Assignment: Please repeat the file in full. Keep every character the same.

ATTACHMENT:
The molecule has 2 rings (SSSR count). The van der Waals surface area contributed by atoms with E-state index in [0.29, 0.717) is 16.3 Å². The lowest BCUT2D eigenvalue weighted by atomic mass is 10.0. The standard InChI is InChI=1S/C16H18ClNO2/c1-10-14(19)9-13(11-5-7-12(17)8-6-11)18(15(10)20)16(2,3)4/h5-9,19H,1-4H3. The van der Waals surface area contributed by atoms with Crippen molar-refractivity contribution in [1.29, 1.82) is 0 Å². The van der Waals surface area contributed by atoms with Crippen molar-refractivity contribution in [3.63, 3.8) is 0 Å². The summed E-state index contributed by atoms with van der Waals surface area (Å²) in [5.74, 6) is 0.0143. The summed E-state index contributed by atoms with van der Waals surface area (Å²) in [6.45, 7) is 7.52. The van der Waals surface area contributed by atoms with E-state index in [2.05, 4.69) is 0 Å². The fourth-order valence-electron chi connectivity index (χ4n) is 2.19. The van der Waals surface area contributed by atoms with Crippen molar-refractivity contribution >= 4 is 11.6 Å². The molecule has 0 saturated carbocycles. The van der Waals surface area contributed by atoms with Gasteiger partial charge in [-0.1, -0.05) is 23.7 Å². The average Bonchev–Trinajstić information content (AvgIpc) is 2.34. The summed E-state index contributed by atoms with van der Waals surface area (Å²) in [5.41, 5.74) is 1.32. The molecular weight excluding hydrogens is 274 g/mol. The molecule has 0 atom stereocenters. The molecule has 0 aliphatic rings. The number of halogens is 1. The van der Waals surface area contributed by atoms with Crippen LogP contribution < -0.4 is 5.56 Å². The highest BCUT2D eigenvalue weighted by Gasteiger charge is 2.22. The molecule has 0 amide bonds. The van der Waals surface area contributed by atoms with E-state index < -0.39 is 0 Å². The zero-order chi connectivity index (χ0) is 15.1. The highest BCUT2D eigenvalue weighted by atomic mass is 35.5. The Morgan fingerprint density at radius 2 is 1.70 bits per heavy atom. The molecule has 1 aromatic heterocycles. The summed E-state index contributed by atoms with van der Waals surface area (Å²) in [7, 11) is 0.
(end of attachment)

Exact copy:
The molecule has 2 rings (SSSR count). The van der Waals surface area contributed by atoms with E-state index in [0.29, 0.717) is 16.3 Å². The lowest BCUT2D eigenvalue weighted by atomic mass is 10.0. The standard InChI is InChI=1S/C16H18ClNO2/c1-10-14(19)9-13(11-5-7-12(17)8-6-11)18(15(10)20)16(2,3)4/h5-9,19H,1-4H3. The van der Waals surface area contributed by atoms with Crippen molar-refractivity contribution in [1.29, 1.82) is 0 Å². The van der Waals surface area contributed by atoms with Crippen molar-refractivity contribution in [3.63, 3.8) is 0 Å². The summed E-state index contributed by atoms with van der Waals surface area (Å²) in [5.74, 6) is 0.0143. The summed E-state index contributed by atoms with van der Waals surface area (Å²) in [6.45, 7) is 7.52. The van der Waals surface area contributed by atoms with E-state index in [2.05, 4.69) is 0 Å². The fourth-order valence-electron chi connectivity index (χ4n) is 2.19. The van der Waals surface area contributed by atoms with Crippen molar-refractivity contribution >= 4 is 11.6 Å². The molecule has 0 saturated carbocycles. The van der Waals surface area contributed by atoms with Gasteiger partial charge in [-0.1, -0.05) is 23.7 Å². The average Bonchev–Trinajstić information content (AvgIpc) is 2.34. The summed E-state index contributed by atoms with van der Waals surface area (Å²) in [5.41, 5.74) is 1.32. The molecular weight excluding hydrogens is 274 g/mol. The molecule has 0 atom stereocenters. The molecule has 0 aliphatic rings. The number of halogens is 1. The van der Waals surface area contributed by atoms with Crippen LogP contribution < -0.4 is 5.56 Å². The highest BCUT2D eigenvalue weighted by Gasteiger charge is 2.22. The molecule has 0 amide bonds. The van der Waals surface area contributed by atoms with E-state index < -0.39 is 0 Å². The zero-order chi connectivity index (χ0) is 15.1. The highest BCUT2D eigenvalue weighted by atomic mass is 35.5. The Morgan fingerprint density at radius 2 is 1.70 bits per heavy atom. The molecule has 1 aromatic heterocycles. The summed E-state index contributed by atoms with van der Waals surface area (Å²) in [7, 11) is 0.